The fall in the demand for credit from companies was "substantially stronger" than anticipated by banks
The demand for loans and lines of credit by companies plummeted in the second quarter to a new all-time low as a result of the rise in interest rates and the fall in investment, according to the survey of bank loans prepared by the European Central Bank (ECB), which anticipates a new drop in data in the third quarter, although less intense.
Between April and June, the net demand for loans from euro area companies decreased considerably, with a net percentage of -42%, compared to -38% in the previous quarter, implying a record low since the start of the ECB survey in 2003.
In fact, the observed fall was "substantially stronger than expected by the banks in the previous quarter," according to the study by the central bank, whose Governing Council will meet again this Thursday to determine the monetary policy of the euro zone, with a virtually certain rise of 25 basis points in interest rates.
According to the survey, the net decline in loan demand was the strongest since the start of the time series in 2003 for SMEs, while the net decline in loan demand by large firms remained slightly more limited than during the global financial crisis.
In addition, the net decline in demand was also the strongest in the study's history for long-term loans, while demand for short-term loans declined to a lesser extent, but still close to the record low recorded during the global financial crisis.
"Rising interest rates and lower fixed investment continued to be the main drivers of the net decline in loan demand," the central bank notes, adding that other factors behind the slump in demand were lower funding needs for mergers and acquisitions, available domestic funding with better corporate profits and, to a lesser extent, debt issuance.
In any case, the ECB highlights that, for both SMEs and large companies, the general level of interest rates and the lower financing needs of companies for fixed investment were the main drivers of the reduction in the demand for loans in the quarter.
By country, the study finds that the drop in demand for business loans reached considerable levels in the four largest economies in the euro zone.
In line with the euro area aggregate, higher interest rates and lower financing needs for fixed investment were the main drivers of this reduction in loan demand in all four countries.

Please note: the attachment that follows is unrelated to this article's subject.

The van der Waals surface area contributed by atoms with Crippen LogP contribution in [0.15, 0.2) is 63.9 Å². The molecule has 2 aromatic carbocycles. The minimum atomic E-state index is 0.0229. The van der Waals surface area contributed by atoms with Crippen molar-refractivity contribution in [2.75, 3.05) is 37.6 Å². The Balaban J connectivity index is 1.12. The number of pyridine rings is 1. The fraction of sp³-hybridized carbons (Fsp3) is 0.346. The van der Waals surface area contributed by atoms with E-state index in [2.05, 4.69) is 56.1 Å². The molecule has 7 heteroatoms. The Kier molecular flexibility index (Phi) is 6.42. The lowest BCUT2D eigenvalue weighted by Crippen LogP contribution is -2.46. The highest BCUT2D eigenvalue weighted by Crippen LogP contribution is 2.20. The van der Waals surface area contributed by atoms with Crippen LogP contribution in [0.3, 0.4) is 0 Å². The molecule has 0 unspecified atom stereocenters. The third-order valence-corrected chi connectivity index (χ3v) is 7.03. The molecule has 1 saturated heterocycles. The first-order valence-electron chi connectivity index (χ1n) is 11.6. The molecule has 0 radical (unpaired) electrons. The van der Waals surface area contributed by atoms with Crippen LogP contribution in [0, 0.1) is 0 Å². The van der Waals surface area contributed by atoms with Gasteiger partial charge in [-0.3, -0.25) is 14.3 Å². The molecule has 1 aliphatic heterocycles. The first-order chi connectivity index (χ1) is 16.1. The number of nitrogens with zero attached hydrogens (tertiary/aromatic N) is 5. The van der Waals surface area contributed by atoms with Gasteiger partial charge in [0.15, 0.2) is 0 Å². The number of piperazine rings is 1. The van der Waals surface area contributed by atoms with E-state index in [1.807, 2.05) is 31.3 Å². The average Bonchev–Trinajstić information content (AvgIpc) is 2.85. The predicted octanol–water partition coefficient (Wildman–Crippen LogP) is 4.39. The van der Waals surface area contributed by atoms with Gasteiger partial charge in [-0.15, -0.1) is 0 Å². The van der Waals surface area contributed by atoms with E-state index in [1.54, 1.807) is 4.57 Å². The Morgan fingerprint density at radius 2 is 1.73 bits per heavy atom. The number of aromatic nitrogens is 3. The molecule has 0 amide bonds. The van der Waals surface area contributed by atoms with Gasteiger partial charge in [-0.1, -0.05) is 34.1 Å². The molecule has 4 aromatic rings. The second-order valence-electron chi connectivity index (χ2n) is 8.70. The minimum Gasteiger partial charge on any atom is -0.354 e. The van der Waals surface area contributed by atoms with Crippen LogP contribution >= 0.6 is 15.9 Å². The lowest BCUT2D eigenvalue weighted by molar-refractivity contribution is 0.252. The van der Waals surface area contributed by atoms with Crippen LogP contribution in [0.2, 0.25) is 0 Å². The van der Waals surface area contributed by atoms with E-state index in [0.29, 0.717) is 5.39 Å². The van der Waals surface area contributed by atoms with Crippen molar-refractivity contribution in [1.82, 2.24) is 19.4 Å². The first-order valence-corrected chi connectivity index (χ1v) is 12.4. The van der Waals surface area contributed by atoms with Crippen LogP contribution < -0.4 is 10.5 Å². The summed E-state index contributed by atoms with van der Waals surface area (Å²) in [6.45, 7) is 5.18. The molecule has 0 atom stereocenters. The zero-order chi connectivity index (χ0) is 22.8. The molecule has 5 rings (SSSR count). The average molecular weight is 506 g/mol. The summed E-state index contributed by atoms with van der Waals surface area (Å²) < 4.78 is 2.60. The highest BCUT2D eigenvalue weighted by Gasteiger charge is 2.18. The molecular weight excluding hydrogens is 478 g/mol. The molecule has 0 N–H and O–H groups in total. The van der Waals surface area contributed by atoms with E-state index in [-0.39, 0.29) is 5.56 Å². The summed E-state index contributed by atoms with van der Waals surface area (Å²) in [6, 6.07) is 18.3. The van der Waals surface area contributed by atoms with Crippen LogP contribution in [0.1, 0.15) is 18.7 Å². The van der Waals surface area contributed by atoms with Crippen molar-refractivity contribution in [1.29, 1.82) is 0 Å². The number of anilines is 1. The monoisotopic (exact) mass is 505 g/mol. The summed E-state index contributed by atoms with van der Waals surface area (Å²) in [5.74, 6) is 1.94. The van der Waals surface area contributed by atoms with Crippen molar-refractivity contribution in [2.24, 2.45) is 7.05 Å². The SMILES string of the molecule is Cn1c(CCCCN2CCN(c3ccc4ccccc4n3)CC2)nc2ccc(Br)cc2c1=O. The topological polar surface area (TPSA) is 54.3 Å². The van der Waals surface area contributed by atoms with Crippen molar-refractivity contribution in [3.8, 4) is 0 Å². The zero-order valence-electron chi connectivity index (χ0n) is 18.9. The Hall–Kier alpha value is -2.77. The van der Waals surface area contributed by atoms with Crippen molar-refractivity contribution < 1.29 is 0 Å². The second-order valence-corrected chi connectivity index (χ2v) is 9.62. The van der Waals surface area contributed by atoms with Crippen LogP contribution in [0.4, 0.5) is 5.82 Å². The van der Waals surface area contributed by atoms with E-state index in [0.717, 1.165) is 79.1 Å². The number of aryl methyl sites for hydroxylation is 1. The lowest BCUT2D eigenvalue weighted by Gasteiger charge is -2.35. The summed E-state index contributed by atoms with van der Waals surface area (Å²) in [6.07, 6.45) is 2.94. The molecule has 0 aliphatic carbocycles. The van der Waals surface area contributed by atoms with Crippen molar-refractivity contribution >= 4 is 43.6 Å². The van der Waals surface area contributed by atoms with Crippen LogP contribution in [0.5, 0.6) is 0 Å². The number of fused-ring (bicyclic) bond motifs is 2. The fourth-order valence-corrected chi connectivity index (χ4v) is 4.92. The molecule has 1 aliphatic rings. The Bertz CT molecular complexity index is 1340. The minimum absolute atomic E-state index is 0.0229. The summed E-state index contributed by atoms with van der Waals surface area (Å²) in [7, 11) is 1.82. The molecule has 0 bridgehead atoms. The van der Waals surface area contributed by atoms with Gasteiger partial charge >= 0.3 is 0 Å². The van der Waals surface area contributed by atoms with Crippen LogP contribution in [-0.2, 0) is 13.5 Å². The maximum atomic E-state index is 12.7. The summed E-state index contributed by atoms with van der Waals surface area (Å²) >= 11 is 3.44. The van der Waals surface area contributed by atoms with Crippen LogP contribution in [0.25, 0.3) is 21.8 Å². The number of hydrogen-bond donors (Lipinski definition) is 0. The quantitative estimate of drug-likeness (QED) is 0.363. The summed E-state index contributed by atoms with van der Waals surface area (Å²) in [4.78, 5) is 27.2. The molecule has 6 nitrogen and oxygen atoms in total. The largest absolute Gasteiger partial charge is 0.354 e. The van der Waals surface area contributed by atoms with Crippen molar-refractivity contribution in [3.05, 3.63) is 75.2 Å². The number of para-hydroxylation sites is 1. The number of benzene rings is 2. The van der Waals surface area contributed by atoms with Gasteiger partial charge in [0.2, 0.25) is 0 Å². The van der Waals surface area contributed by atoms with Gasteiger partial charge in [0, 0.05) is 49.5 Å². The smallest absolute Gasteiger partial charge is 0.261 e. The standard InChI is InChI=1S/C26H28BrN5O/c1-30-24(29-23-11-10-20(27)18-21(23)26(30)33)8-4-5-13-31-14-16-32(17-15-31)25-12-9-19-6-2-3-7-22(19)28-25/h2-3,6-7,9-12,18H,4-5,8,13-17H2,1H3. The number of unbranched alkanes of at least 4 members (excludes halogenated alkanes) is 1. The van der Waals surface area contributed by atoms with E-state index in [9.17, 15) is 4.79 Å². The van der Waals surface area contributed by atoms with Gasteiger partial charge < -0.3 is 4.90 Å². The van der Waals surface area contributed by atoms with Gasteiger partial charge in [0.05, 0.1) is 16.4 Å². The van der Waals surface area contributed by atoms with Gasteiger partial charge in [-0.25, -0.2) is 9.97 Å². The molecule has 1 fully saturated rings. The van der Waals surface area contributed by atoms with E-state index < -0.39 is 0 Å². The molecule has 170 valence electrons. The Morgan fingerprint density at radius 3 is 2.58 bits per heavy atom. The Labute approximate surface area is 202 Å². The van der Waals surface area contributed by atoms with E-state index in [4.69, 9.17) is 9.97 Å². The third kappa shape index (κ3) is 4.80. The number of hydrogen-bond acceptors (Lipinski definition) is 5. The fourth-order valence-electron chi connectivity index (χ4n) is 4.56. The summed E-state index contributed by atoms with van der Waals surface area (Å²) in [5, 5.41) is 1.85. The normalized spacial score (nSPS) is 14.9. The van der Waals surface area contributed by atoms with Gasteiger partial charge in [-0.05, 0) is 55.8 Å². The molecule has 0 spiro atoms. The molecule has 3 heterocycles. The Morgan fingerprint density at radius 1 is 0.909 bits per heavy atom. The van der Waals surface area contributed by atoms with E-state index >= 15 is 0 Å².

Looking ahead to the third quarter of the year, euro area banks expect a further net decline in the demand for business loans, but much less than in the second quarter.
However, the ECB notes that, since the end of 2022, banks have tended to have "overly positive" expectations for loan demand, suggesting that expectations for the third quarter could also be overly optimistic.
In this sense, the entities expect the rate of decline in credit demand to be less intense for both short-term and long-term credit demand in the third quarter.
DEMAND FOR MORTGAGES.
On the other hand, in the second quarter, Eurozone banks also reported a sharp net decline in demand for loans for house purchase, which, however, was less than the net decline observed in the previous two quarters.
In this sense, the main causes indicated for the weakening of the demand for mortgages were the higher interest rates, the weakening of the outlook for the housing market and low consumer confidence.
Demand for housing loans declined substantially in the four largest euro area countries due to the impact of interest rates and the housing market outlook. Among these factors, rising interest rates had the biggest cushioning impact across all countries, while the negative outlook for the housing market weighed more heavily on France than on Germany, Spain and Italy.
Likewise, the ECB survey confirms a net decrease in the demand for consumer credit and other loans to households, driven mainly by the increase in interest rates and low consumer confidence.
Looking ahead to the next quarter, surveyed banks expect a further, albeit notably less pronounced, net decline in demand for housing loans, and a somewhat smaller net decline in demand for consumer credit.
From the supply side, according to the survey on bank loans in the euro area, credit standards for loans or lines of credit to companies tightened further in the second quarter of 2023, although less intensely than in the first quarter of the year and in line with what banks expected.
"The cumulative net tightening since the beginning of 2022 has been substantial, and the survey results have provided early indications of the significant weakening in credit dynamics observed since last fall," the ECB highlights.
Likewise, the entities also reported an additional net tightening of their credit standards for loans to households for house purchase, as well as consumer credit and other loans to households.
However, the recorded net tightening was less pronounced than in the previous quarter for housing loans, while it was more pronounced for consumer credit.
In this sense, banks pointed to higher risk perceptions related to the economic outlook and the specific situation of the borrower, lower risk tolerance and higher cost of funds as the main reasons for tightening standards.
By the third quarter of 2023, euro area banks expect a further, albeit more moderate, net tightening of credit standards for corporate lending, while they anticipate unchanged credit standards for lending to households for house purchase.
In the case of consumer credit, Eurozone banks expect a minor net tightening of credit standards.